For the price, you get a watch that can track more than 30 exercises, including running and swimming (it's water-resistant to 5ATM), and you can pair it with your phone for aGPS while you're out and about. There's a vibrating alarm with smart wake technology, rousing you when you're at the top of your sleep cycle.
If you're looking for something a little smarter, consider the Fitbit Charge 3 ($140). It's an activity-tracking band with a touchscreen that displays the time as well as notifications from your phone. An optical heart rate sensor monitors your ticker in real-time, and it's also "swimproof" to 5ATM. Like other watches we've mentioned so far, it automatically detects various exercises.
On top of that, you also get sleep and menstruation tracking, mobile payments and stress and breathing coaching. It's a little more retro-styled than other devices; it looks a lot more like a tracker you would have worn half a decade ago. But if you're not prepared to spend more, this is one of the most feature-packed fitness wearables in its class.
If you're into swimming
If all you do is swim, you may not want the burden of wearing a watch while you're in the pool. After all, they may not be the most accurate, and some swimmers find watches to be a little distracting if they're focusing on aerodynamics. Form's eponymous goggles ($199) remove both gripes by putting the fitness tracker inside a pair of otherwise normal-looking goggles.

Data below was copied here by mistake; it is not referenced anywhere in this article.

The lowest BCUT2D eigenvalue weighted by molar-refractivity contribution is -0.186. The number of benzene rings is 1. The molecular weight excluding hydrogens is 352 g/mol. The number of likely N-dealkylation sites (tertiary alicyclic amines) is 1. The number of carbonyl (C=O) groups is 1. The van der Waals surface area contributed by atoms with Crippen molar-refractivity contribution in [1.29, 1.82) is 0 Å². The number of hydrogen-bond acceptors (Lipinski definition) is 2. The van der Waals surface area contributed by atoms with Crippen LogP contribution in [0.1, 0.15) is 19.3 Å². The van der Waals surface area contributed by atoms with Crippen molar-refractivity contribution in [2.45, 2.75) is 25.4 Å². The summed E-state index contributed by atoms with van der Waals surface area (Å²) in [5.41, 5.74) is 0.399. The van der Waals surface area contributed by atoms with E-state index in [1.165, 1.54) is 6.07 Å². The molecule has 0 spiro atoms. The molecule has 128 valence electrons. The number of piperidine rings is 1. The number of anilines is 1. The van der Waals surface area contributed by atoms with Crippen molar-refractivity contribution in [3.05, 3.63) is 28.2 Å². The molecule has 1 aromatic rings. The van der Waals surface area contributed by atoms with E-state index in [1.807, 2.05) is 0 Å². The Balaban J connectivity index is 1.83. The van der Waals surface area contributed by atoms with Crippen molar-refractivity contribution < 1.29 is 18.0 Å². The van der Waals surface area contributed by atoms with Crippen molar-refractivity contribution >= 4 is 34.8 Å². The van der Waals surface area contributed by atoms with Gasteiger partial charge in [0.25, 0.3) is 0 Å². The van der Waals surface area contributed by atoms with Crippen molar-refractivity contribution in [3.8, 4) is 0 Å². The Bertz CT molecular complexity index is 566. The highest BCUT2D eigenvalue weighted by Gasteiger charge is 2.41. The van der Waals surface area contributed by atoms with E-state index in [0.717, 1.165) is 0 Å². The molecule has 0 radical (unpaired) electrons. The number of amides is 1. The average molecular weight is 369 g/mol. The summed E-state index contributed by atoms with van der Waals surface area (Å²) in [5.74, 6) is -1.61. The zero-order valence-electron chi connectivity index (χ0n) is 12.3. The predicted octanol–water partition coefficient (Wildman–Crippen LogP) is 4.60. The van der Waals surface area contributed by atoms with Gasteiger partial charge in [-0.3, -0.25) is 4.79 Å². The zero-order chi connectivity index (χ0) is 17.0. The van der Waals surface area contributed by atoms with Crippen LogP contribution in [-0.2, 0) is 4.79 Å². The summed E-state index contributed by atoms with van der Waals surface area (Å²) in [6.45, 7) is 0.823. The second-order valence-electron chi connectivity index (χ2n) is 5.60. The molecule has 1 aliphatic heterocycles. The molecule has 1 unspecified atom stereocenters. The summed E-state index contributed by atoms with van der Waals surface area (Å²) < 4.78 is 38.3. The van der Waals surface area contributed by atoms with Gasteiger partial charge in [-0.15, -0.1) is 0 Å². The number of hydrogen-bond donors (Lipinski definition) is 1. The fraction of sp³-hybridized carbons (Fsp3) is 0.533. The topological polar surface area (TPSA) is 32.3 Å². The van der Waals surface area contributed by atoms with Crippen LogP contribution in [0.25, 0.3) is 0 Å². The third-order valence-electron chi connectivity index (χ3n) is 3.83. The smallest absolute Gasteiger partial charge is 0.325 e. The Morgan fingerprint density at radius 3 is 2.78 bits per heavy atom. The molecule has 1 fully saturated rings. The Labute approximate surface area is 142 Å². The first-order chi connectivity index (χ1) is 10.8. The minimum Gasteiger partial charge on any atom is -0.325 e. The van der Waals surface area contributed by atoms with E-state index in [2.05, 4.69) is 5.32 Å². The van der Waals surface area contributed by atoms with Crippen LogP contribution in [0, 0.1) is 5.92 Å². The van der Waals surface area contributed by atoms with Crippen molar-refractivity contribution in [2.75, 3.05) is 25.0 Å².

There's a waveguide display inside one of the eyecups, too, which relays your split times when you're swimming. All of that data goes to the app, which gives you detailed breakdowns of your laps, as well as letting you compete with your swimmer friends.
If you're a soccer player
It's not just professionals who can wear those body-tracking vests you see used in training sessions at elite clubs. Catapult's Playr soccer wearable ($200) is a dinky GPS tracker that monitors your position, speed and movement during a game. The device itself sits in the vest and can be removed and recharged, and because soccer is an all-weather game, the device is sturdy.
When you've finished playing, you can download the data to your phone to see your heat map, statistics and how well you did. It'll tell you where you're falling short of your best and offer ways to improve as well with a built-in coach that advises you on game prep, recovery and nutrition based on your stats. And no, your teammates don't need to use them at the same time, although it might help them improve, too.